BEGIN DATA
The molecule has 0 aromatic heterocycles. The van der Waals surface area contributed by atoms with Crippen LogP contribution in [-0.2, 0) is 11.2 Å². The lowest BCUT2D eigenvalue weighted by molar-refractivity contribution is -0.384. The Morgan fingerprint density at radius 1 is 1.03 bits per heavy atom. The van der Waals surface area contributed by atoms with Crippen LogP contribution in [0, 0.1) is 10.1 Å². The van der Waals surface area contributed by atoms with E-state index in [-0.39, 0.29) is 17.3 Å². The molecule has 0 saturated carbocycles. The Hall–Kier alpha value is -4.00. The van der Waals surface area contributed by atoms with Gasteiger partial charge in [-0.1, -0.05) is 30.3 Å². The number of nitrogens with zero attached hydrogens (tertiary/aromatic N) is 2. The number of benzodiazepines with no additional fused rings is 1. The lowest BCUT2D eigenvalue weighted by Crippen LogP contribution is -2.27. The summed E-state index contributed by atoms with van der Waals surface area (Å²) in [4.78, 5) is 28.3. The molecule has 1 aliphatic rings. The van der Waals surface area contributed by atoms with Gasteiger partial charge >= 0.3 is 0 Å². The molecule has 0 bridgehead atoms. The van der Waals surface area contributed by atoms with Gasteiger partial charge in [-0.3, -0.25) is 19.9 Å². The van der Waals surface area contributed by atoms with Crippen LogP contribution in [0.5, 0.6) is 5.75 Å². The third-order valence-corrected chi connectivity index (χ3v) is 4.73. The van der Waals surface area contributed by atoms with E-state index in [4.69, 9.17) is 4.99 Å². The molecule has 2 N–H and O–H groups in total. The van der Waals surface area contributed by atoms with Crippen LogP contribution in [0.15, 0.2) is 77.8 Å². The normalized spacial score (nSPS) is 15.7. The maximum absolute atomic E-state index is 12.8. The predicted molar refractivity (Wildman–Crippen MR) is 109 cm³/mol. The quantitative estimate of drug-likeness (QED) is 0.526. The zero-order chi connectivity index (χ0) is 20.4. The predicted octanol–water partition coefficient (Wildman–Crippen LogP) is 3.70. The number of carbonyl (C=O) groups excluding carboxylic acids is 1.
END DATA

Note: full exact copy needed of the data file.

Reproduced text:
The molecule has 0 aromatic heterocycles. The van der Waals surface area contributed by atoms with Crippen LogP contribution in [-0.2, 0) is 11.2 Å². The lowest BCUT2D eigenvalue weighted by molar-refractivity contribution is -0.384. The Morgan fingerprint density at radius 1 is 1.03 bits per heavy atom. The van der Waals surface area contributed by atoms with Crippen LogP contribution in [0, 0.1) is 10.1 Å². The van der Waals surface area contributed by atoms with E-state index in [-0.39, 0.29) is 17.3 Å². The molecule has 0 saturated carbocycles. The Hall–Kier alpha value is -4.00. The van der Waals surface area contributed by atoms with Gasteiger partial charge in [-0.1, -0.05) is 30.3 Å². The number of nitrogens with zero attached hydrogens (tertiary/aromatic N) is 2. The number of benzodiazepines with no additional fused rings is 1. The lowest BCUT2D eigenvalue weighted by Crippen LogP contribution is -2.27. The summed E-state index contributed by atoms with van der Waals surface area (Å²) in [4.78, 5) is 28.3. The molecule has 1 aliphatic rings. The van der Waals surface area contributed by atoms with Gasteiger partial charge >= 0.3 is 0 Å². The molecule has 0 bridgehead atoms. The van der Waals surface area contributed by atoms with Gasteiger partial charge in [-0.3, -0.25) is 19.9 Å². The van der Waals surface area contributed by atoms with Crippen LogP contribution in [0.5, 0.6) is 5.75 Å². The third-order valence-corrected chi connectivity index (χ3v) is 4.73. The van der Waals surface area contributed by atoms with E-state index in [4.69, 9.17) is 4.99 Å². The molecule has 2 N–H and O–H groups in total. The van der Waals surface area contributed by atoms with Crippen LogP contribution in [0.15, 0.2) is 77.8 Å². The normalized spacial score (nSPS) is 15.7. The maximum absolute atomic E-state index is 12.8. The predicted molar refractivity (Wildman–Crippen MR) is 109 cm³/mol. The quantitative estimate of drug-likeness (QED) is 0.526. The zero-order chi connectivity index (χ0) is 20.4. The predicted octanol–water partition coefficient (Wildman–Crippen LogP) is 3.70. The number of carbonyl (C=O) groups excluding carboxylic acids is 1.